Arcadia’ looks creatively at human nature
Christie Bolsen | Thursday, April 14, 2005
One never knows what might happen.”Arcadia,” which opened at the DeBartolo Performing Arts Center on April 12 and ends on April 23, sets out to demonstrate the unpredictable and chaotic nature of humanity while exploring themes of science, art, history and other disciplines. Tom Stoppard, author of the farcical play, also has Tony Award-winners among his body of work, including “Rosencrantz and Guildenstern Are Dead,” “The Real Thing” and “Travesties.” The intricate plot alternates between the years 1809, 1812 and 2005, with the characters in 2005 trying to piece together clues about what happened in 1809 on a particular weekend. According to award-winning director Jay Paul Skelton, part of the fun for the audience is when characters mistakenly judge what happened in the 19th century. Topics included in the play range from poetry to architecture to algorithms to literary scandal concerning Lord Byron, with several of these themes merged in unexpected ways.For instance, there’s one scene in which Valentine, a postgraduate mathematician, is trying to explain iterated algorithms to author and historian Hannah. In doing so, he is actually attempting to say that he is desperately in love with her, and he’s trying to make her feel close to him by revealing himself in the only way he knows how.”Tom Stoppard is very clever and very funny,” Skelton said. “We hope that we have not only portrayed the drama as compellingly as possible, but also humorously.”Skelton said much of the error of the present-day characters’ assessments of the past stems from their neglecting the random nature of people. As they sort through books, letters and other items they find in the country house’s library, cupboards and drawers, they try to put their clues together too systematically.”We’d like to predict the world with math and science,” Skelton said. “But we have to take into account the unpredictability of the passions and desires of people.”He said part of Stoppard’s appeal is his tendency to include emotions in order to ground many of the bigger esoteric ideas in his plays. The emotional aspect of how people fall in love with people they’re not supposed to, for instance, is certainly an experience that should resonate with most of the audience.Skelton said one of the most important themes is “the journey that many people believe the world is taking from order to disorder.” This theme about the disorderly conduct of human beings is one of the end results of much discussion about seemingly unrelated subjects.The multifaceted production is appropriately supported by a range of groups – The Arts and Letters and Science Honors Program, the Boehnen Fund for Excellence in the Arts, the department of physics, First Year of Studies, School of Architecture and an anonymous benefactor. The themes of “Arcadia” will also be the focus of an academic conference entitled “Arcadia at Notre Dame – Nature, Science, and Art Conference” on April 22 and 23 hosted by the McKenna Center for Continuing Education, sponsored by the College of Arts and Letters, College of Science, Graduate School and the Arts and Letters and Science Honors Program.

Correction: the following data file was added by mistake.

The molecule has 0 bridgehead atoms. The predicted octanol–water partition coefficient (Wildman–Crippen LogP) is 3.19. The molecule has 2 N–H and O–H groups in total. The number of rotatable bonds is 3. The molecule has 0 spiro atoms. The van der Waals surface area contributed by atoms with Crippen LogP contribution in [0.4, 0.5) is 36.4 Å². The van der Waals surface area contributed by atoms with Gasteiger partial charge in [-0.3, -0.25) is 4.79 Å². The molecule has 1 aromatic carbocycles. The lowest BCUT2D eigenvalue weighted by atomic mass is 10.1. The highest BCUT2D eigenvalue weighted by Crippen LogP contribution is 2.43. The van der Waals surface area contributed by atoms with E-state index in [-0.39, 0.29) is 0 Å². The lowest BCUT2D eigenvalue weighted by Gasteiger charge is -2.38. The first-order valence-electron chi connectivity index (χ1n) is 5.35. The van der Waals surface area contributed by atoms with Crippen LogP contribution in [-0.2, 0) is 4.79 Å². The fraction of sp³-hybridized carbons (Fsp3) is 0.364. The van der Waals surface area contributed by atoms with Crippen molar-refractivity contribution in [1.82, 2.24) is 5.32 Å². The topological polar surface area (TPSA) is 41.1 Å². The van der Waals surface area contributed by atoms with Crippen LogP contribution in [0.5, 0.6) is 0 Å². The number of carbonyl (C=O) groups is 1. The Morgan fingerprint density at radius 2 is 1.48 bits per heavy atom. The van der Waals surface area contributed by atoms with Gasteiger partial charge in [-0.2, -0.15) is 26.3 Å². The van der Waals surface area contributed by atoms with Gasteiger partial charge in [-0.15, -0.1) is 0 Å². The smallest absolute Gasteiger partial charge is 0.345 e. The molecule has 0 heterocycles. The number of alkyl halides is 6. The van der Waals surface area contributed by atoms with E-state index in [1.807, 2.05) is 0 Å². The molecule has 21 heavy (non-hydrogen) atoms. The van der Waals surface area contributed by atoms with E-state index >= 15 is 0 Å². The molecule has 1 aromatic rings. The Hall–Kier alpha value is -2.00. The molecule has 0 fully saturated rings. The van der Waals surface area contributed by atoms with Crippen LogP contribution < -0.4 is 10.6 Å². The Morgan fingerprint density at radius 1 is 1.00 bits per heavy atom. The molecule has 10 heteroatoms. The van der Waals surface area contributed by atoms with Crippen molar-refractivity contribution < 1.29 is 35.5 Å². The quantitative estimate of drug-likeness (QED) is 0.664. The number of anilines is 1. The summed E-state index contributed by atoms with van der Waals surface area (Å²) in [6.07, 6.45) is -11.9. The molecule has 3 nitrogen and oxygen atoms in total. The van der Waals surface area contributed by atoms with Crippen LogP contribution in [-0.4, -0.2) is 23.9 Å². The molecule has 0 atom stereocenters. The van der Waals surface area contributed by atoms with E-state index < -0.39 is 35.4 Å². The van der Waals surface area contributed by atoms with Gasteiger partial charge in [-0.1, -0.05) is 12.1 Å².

Arcadia will be shown Thursday through Saturday and Tuesday, April 19 through Saturday, April 23 at 7:30 p.m. and Sunday, April 17 at 2:30 p.m. in the Decio Mainstage Theater. Tickets cost $8 for students, $10 for faculty, staff and seniors and $12 for the general public.